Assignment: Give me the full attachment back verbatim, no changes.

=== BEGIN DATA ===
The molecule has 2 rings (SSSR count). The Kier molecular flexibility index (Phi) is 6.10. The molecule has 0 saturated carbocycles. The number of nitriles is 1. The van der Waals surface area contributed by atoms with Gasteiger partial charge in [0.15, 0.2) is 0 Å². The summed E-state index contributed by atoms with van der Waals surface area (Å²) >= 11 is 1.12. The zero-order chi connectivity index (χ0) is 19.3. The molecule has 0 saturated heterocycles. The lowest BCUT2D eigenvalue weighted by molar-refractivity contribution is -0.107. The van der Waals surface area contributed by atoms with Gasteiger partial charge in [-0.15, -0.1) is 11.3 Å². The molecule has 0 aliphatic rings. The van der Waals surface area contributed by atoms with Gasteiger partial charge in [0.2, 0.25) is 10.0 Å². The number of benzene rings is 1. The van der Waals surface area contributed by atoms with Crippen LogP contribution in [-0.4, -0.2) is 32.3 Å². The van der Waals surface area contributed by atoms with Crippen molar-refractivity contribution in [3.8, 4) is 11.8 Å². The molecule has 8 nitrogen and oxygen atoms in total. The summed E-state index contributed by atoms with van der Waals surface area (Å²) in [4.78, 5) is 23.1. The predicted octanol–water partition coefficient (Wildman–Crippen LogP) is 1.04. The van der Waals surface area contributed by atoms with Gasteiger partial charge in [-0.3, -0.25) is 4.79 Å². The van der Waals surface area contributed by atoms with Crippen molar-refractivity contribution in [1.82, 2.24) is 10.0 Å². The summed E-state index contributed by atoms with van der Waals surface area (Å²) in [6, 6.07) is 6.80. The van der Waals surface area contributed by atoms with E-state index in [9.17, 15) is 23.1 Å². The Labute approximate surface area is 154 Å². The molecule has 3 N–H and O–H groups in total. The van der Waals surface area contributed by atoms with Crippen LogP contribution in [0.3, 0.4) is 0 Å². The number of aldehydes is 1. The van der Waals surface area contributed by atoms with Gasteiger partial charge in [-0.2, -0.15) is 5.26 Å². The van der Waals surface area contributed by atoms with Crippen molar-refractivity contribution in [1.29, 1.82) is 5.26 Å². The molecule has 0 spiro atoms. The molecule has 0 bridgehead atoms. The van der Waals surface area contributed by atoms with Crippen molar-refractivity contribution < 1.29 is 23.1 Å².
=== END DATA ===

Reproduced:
The molecule has 2 rings (SSSR count). The Kier molecular flexibility index (Phi) is 6.10. The molecule has 0 saturated carbocycles. The number of nitriles is 1. The van der Waals surface area contributed by atoms with Gasteiger partial charge in [0.15, 0.2) is 0 Å². The summed E-state index contributed by atoms with van der Waals surface area (Å²) >= 11 is 1.12. The zero-order chi connectivity index (χ0) is 19.3. The molecule has 0 saturated heterocycles. The lowest BCUT2D eigenvalue weighted by molar-refractivity contribution is -0.107. The van der Waals surface area contributed by atoms with Gasteiger partial charge in [-0.15, -0.1) is 11.3 Å². The molecule has 0 aliphatic rings. The van der Waals surface area contributed by atoms with Gasteiger partial charge in [0.2, 0.25) is 10.0 Å². The number of benzene rings is 1. The van der Waals surface area contributed by atoms with Crippen LogP contribution in [-0.4, -0.2) is 32.3 Å². The van der Waals surface area contributed by atoms with Crippen molar-refractivity contribution in [3.8, 4) is 11.8 Å². The molecule has 8 nitrogen and oxygen atoms in total. The summed E-state index contributed by atoms with van der Waals surface area (Å²) in [4.78, 5) is 23.1. The predicted octanol–water partition coefficient (Wildman–Crippen LogP) is 1.04. The van der Waals surface area contributed by atoms with Gasteiger partial charge in [-0.3, -0.25) is 4.79 Å². The van der Waals surface area contributed by atoms with Crippen molar-refractivity contribution in [1.82, 2.24) is 10.0 Å². The summed E-state index contributed by atoms with van der Waals surface area (Å²) in [6, 6.07) is 6.80. The van der Waals surface area contributed by atoms with E-state index in [9.17, 15) is 23.1 Å². The Labute approximate surface area is 154 Å². The molecule has 3 N–H and O–H groups in total. The van der Waals surface area contributed by atoms with Crippen LogP contribution in [0.3, 0.4) is 0 Å². The number of aldehydes is 1. The van der Waals surface area contributed by atoms with Gasteiger partial charge in [-0.2, -0.15) is 5.26 Å². The van der Waals surface area contributed by atoms with Crippen molar-refractivity contribution in [1.29, 1.82) is 5.26 Å². The molecule has 0 spiro atoms. The molecule has 0 bridgehead atoms. The van der Waals surface area contributed by atoms with Crippen molar-refractivity contribution < 1.29 is 23.1 Å².